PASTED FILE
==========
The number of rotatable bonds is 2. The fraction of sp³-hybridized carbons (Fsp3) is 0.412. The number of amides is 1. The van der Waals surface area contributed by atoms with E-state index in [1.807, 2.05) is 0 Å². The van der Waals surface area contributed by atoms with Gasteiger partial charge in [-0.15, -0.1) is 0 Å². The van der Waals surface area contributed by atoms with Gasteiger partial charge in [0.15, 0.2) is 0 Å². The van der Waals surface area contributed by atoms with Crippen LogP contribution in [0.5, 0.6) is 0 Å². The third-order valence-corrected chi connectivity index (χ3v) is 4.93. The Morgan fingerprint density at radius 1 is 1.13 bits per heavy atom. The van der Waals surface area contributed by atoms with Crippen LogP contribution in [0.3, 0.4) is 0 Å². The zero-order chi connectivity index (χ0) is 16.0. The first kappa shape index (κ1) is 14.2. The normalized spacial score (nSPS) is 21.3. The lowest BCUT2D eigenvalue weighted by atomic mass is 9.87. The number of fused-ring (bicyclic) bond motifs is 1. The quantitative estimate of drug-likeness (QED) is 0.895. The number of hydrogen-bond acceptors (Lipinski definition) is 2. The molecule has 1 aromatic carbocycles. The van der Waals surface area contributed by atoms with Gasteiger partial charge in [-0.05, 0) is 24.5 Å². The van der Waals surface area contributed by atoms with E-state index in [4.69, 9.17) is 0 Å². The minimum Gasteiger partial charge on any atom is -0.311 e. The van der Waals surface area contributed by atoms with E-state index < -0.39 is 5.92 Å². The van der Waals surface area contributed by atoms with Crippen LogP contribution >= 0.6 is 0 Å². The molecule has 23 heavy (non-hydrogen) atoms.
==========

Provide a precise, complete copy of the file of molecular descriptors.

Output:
The number of rotatable bonds is 2. The fraction of sp³-hybridized carbons (Fsp3) is 0.412. The number of amides is 1. The van der Waals surface area contributed by atoms with E-state index in [1.807, 2.05) is 0 Å². The van der Waals surface area contributed by atoms with Gasteiger partial charge in [-0.15, -0.1) is 0 Å². The van der Waals surface area contributed by atoms with Gasteiger partial charge in [0.15, 0.2) is 0 Å². The van der Waals surface area contributed by atoms with Crippen LogP contribution in [0.5, 0.6) is 0 Å². The third-order valence-corrected chi connectivity index (χ3v) is 4.93. The Morgan fingerprint density at radius 1 is 1.13 bits per heavy atom. The van der Waals surface area contributed by atoms with Crippen LogP contribution in [0.3, 0.4) is 0 Å². The zero-order chi connectivity index (χ0) is 16.0. The first kappa shape index (κ1) is 14.2. The normalized spacial score (nSPS) is 21.3. The lowest BCUT2D eigenvalue weighted by atomic mass is 9.87. The number of fused-ring (bicyclic) bond motifs is 1. The quantitative estimate of drug-likeness (QED) is 0.895. The number of hydrogen-bond acceptors (Lipinski definition) is 2. The molecule has 1 aromatic carbocycles. The van der Waals surface area contributed by atoms with Gasteiger partial charge in [-0.05, 0) is 24.5 Å². The van der Waals surface area contributed by atoms with E-state index in [4.69, 9.17) is 0 Å². The minimum Gasteiger partial charge on any atom is -0.311 e. The van der Waals surface area contributed by atoms with E-state index < -0.39 is 5.92 Å². The van der Waals surface area contributed by atoms with Crippen LogP contribution >= 0.6 is 0 Å². The molecule has 23 heavy (non-hydrogen) atoms.